People often ask if graduate school was worth it. I’ve made it work for me. As someone who left his field of graduate study, I wrote the following on graduate school to someone asking if it will suck out your life power, you’ll have no social life, no free time, low pay, a lot of stress etc.
I got a PhD in physics at Columbia in 2000. I helped build an X-ray observational satellite (XMM-Newton). I left the field to start a company and I don’t know anyone who enjoys life more than I do. People often ask if I use my physics education now. I don’t solve hard problems, but having written and defended a thesis, I constantly use my ability to solve hard six-year projects. Also, I think I think more clearly than a lot of people.
I’ve come to associate physics with studying nature, so over the years my physics skills and knowledge have come to relate more to perceiving beauty than solving hard problems and I enjoy seeing more beauty in the world than I would have otherwise.
The first year and a half of graduate school, which was at Penn, was brutal, mainly because I started majoring half way through my junior year in a subject many classmates knew they were doing since high school, especially the students not from the U.S. I think I had taken twenty physics and math classes undergraduate. Some students had taken double that. A classmate who had taken nineteen dropped out, so I think my preparation was just on the cusp of what my graduate program needed.
Though my social life was good in college, I didn’t know how to adjust to graduate school life, so I was a lot more lonely. By now that’s all changed, mainly through challenging myself socially and working on improving emotional awareness and skills. I wish I had worked on that area of life earlier. I could have done that while in school. On the other hand, I played ultimate frisbee and made it to Nationals, ran a couple marathons, and went dancing a lot, so I had those awesome outlets too.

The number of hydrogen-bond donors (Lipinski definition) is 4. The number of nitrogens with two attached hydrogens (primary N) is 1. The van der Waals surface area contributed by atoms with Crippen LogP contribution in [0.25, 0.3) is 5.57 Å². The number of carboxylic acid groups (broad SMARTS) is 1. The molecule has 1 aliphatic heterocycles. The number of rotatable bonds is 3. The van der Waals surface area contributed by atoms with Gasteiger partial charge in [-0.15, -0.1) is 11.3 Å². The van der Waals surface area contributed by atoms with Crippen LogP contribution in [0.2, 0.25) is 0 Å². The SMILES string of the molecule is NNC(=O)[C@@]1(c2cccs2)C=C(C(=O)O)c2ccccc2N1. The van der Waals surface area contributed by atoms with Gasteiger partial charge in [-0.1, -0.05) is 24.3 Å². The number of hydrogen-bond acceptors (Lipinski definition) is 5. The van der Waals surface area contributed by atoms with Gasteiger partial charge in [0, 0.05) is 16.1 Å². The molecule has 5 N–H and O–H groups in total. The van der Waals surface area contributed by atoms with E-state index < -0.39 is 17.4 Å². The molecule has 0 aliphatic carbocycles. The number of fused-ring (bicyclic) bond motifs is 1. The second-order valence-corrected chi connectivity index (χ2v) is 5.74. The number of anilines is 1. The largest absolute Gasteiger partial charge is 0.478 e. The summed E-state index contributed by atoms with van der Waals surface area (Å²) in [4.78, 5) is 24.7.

I chose the subject because I liked it, never for a job. Frankly, i don’t understand why people look at the field from a vocational standpoint. If you earn a PhD in physics, you can solve all sorts of problems. The one time in my life I needed to look for a job I found one paying six figures within a couple months at a start-up. Eventually I left it because I prefer starting companies and wanted to go to business school, which I did, because I didn’t know basic business skills.
In summary, getting the PhD was brutal but rewarding. No problems paying bills in the decade-plus since. I feel like I think more clearly and see more beauty than I would have otherwise.
I added later:
I’m trying to bring the passion and respect for nature of physics to emotional awareness and leadership. It may seem like a leap, but I love it. I’m inspired in part by great physicists who left and then made great discoveries or observations in other areas, like Schroedinger and Crick (or Watson, I forget which). I don’t like all the new age stuff that shows up in this area.
and to someone who found what I wrote inspiring:
Please don’t discount the year-and-a-half of life being brutal. Over a decade later I can talk about it casually, but in the moment it was hard. As was the challenging myself later. But I think everyone going into physics expects challenges, just of a different sort.
I hope that helps people thinking about going back or continuing school.
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